Have you ever felt you’re hitting your head against a brick wall at work? Maybe you want a pay rise. Or you want the organisation to do something differently. But no-one listens. A mentor may just be the answer.
A mentor is quite simply an advisor. Someone who can help you make head or tail of the sometimes confusing world of work. A good mentor can teach, promote, and encourage you.
Mentors have “been there, done that” in life and the workplace and can enable you to bypass the traps for beginners that sometimes litter work.
Nine benefits of having a good mentor
Mentors have lots of benefits. They can:
- Assess your strengths and weaknesses
- Help you undertsand your career path
- Give you new perspective on your future
- Teach you to make better decisions
- Debrief you when things go wrong
- Open doors for you with their contacts
- Help you develop career and life skills
- Provide you with insights that are different to your own
- Listen when no one else will
Sniffing out a good mentor
You need to click with your mentor. Take these tips to find a match made in heaven:
- Mentor tip 1: Know what you want. Do you need a mentor who knows your industry? Or are you looking for someone who can guide you in the finer details of interpersonal relationships? Shannon Roberts of Chandler Macleod says mentors are usually “general” or “specific”. If you need life skills advice then go for general, says Roberts. Or if it’s technical expertise then you may need a specific mentor. It’s possible to have both.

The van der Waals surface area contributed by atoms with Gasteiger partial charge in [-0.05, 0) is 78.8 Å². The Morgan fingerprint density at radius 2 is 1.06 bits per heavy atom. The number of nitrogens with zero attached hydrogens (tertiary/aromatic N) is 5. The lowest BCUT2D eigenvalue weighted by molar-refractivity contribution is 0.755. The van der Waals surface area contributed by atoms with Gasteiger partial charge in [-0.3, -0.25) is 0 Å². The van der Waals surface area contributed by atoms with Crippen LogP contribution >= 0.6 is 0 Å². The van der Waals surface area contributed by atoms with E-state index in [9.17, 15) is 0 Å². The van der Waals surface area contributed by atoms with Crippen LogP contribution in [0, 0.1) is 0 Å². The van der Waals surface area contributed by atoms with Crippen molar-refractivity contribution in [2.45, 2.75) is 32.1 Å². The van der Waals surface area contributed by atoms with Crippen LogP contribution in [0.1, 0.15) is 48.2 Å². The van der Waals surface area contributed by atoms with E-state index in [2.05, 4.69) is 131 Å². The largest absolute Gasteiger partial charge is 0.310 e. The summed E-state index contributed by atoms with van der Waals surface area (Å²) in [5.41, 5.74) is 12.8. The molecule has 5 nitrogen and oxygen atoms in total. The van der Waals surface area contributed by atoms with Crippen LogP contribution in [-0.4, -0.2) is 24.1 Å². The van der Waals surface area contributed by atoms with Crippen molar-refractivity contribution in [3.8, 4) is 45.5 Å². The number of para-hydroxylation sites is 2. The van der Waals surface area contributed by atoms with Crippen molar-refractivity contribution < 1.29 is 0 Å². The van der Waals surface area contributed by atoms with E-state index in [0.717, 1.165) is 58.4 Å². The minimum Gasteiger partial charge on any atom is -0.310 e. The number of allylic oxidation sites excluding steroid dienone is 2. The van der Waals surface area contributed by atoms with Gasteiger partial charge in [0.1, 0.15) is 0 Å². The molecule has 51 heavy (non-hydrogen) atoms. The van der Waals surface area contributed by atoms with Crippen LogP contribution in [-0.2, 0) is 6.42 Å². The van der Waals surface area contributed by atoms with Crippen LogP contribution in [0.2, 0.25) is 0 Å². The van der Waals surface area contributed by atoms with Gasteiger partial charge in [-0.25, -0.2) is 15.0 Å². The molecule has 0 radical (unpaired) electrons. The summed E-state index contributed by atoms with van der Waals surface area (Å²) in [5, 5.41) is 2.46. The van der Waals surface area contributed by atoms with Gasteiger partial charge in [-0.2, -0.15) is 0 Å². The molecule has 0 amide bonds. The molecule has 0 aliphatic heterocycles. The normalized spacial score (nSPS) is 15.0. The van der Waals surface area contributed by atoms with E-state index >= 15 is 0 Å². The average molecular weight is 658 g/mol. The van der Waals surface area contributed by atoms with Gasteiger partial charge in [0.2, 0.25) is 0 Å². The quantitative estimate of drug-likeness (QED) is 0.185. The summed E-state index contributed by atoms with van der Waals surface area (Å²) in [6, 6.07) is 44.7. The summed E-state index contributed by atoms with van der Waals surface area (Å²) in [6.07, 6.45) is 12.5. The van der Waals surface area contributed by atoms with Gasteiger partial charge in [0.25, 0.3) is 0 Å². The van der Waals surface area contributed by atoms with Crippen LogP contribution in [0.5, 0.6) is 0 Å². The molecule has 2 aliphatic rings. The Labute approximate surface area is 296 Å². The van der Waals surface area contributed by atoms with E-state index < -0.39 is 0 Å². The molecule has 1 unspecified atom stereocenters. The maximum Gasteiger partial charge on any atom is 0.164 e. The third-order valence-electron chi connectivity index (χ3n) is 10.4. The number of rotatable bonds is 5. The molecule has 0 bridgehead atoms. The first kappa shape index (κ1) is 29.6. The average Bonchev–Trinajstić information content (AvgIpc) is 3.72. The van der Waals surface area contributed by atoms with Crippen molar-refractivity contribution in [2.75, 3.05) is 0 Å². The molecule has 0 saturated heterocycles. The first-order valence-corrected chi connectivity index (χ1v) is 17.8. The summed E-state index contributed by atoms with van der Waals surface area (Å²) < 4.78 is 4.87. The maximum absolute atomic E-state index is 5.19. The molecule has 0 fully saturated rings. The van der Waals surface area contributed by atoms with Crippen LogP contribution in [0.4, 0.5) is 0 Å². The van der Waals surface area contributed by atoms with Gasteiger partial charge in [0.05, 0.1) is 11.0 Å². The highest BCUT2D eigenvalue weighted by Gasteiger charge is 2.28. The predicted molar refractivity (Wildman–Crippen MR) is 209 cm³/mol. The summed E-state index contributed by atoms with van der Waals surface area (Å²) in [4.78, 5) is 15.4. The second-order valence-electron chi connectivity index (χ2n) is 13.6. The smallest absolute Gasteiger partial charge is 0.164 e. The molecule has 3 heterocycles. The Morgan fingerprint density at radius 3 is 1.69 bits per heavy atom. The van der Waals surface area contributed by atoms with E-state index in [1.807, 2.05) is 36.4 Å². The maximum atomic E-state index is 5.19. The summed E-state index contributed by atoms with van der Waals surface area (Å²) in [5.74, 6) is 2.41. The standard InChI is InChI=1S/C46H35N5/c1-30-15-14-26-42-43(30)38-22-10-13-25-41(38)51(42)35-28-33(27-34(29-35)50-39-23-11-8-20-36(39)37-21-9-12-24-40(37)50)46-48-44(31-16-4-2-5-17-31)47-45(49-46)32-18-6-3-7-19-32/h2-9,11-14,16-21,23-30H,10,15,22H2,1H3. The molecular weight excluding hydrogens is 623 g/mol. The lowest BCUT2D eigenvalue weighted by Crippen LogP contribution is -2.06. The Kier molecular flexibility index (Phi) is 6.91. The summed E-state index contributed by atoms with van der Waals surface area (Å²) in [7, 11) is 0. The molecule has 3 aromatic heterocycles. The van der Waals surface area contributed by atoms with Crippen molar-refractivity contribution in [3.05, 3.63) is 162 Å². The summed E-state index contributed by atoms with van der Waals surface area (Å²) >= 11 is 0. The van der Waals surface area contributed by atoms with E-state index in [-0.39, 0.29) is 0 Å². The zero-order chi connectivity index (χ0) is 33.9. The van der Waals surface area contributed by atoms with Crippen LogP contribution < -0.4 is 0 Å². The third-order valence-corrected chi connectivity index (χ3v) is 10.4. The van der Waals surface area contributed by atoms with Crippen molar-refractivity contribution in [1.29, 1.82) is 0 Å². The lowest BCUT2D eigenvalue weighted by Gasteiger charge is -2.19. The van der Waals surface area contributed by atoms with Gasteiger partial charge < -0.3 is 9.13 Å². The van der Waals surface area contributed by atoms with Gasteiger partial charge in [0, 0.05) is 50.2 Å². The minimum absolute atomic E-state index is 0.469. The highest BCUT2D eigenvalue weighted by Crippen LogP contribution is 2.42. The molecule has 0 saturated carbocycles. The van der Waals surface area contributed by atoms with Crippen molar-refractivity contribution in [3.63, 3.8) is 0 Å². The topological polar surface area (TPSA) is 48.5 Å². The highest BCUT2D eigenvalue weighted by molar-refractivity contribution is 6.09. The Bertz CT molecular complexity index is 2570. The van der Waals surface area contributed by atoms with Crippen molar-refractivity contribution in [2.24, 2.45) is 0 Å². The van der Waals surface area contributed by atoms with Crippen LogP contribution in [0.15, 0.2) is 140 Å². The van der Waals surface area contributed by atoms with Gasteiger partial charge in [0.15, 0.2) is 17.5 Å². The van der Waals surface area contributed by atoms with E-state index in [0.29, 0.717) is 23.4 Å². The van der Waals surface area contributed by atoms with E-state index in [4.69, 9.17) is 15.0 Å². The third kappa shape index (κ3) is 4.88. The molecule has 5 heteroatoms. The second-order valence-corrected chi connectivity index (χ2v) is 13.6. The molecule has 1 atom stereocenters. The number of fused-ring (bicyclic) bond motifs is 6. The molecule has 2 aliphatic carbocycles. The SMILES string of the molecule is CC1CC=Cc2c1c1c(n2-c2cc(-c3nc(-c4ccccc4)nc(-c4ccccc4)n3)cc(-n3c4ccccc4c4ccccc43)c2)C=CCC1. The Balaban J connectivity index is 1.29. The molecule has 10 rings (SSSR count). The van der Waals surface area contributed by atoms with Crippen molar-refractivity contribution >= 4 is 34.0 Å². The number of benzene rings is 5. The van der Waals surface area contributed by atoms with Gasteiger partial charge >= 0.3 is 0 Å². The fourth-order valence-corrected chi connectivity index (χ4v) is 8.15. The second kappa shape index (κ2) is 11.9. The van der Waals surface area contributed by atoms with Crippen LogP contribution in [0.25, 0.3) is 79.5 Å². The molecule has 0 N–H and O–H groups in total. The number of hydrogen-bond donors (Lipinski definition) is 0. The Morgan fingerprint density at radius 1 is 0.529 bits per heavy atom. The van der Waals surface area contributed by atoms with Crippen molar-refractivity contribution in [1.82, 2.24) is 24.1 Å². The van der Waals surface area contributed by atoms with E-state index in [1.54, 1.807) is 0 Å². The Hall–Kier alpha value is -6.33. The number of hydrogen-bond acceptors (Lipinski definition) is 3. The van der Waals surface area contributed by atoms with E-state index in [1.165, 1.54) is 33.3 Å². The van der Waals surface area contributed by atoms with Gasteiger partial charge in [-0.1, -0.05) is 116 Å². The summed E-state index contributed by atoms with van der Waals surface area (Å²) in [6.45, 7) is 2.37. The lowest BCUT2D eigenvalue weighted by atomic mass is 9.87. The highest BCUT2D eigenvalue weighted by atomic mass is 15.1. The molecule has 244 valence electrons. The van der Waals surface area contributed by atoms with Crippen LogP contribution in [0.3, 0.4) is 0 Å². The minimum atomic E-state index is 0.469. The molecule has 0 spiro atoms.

- Mentor tip 2: Where to look. Your mentor may be right under your nose, or someone you’ve not yet met. “Start by looking at your informal mentors you naturally look to,” says Roberts. A mentor could be a member of your family, a lecturer from university, or you could find the ideal person in your organisation, says Pete Noblet, Senior Regional Director of Hays. Other places to go looking include industry bodies.
- Mentor tip 3: Know yourself. To find the right mentor you need to understand your own personality, says Noblet. Consider the people you aspire to be like and reflect on your style. If you’re introverted, it may not be a good idea to go for your organisation’s most outgoing executive. “It needs to be someone you feel can advise you on your career path,” Noblet says.
- Mentor tip 4: Understand your needs. Ask yourself: “what are my goals”, “what do I think a mentor can help with”, “do I need a sounding board” “how often do I envisage meeting”, and “will we meet face to face or over the phone”? says Noblet. These questions can help direct you.
- Mentor tip 5 : Qualities of a good mentor. Whoever you choose, make sure you can respect them, says Noblet. They need to be able to listen and coax ideas out of you. “And choose someone who has achieved similar goals to you.”
- Mentor tip 6: Give back. Mentors are often very busy people, says Roberts. You may be asking for a meeting – in person or on the phone – every month or quarter. Think about what you can give back. Whatever you do, take the time to prepare before your meetings. It shows you respect your mentor’s time.